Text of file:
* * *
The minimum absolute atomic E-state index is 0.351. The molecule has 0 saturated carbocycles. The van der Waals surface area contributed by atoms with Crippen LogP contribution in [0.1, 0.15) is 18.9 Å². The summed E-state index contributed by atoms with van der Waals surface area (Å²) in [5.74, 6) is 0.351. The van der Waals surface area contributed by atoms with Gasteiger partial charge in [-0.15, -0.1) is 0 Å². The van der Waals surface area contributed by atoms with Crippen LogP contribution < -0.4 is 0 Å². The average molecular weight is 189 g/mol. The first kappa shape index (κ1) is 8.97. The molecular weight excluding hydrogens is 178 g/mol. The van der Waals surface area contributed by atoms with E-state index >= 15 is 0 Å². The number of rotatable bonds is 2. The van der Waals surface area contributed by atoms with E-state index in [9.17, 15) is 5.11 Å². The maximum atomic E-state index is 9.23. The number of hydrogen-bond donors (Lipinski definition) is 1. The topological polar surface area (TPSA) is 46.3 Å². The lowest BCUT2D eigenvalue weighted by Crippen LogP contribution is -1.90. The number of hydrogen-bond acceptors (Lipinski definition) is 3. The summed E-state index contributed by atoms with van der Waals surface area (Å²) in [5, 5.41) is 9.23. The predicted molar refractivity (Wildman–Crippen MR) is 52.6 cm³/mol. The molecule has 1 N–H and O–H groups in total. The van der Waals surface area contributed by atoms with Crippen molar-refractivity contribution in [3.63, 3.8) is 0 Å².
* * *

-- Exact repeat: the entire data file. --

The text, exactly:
The minimum absolute atomic E-state index is 0.351. The molecule has 0 saturated carbocycles. The van der Waals surface area contributed by atoms with Crippen LogP contribution in [0.1, 0.15) is 18.9 Å². The summed E-state index contributed by atoms with van der Waals surface area (Å²) in [5.74, 6) is 0.351. The van der Waals surface area contributed by atoms with Gasteiger partial charge in [-0.15, -0.1) is 0 Å². The van der Waals surface area contributed by atoms with Crippen LogP contribution < -0.4 is 0 Å². The average molecular weight is 189 g/mol. The first kappa shape index (κ1) is 8.97. The molecular weight excluding hydrogens is 178 g/mol. The van der Waals surface area contributed by atoms with E-state index >= 15 is 0 Å². The number of rotatable bonds is 2. The van der Waals surface area contributed by atoms with E-state index in [9.17, 15) is 5.11 Å². The maximum atomic E-state index is 9.23. The number of hydrogen-bond donors (Lipinski definition) is 1. The topological polar surface area (TPSA) is 46.3 Å². The lowest BCUT2D eigenvalue weighted by Crippen LogP contribution is -1.90. The number of hydrogen-bond acceptors (Lipinski definition) is 3. The summed E-state index contributed by atoms with van der Waals surface area (Å²) in [5, 5.41) is 9.23. The predicted molar refractivity (Wildman–Crippen MR) is 52.6 cm³/mol. The molecule has 1 N–H and O–H groups in total. The van der Waals surface area contributed by atoms with Crippen molar-refractivity contribution in [3.63, 3.8) is 0 Å².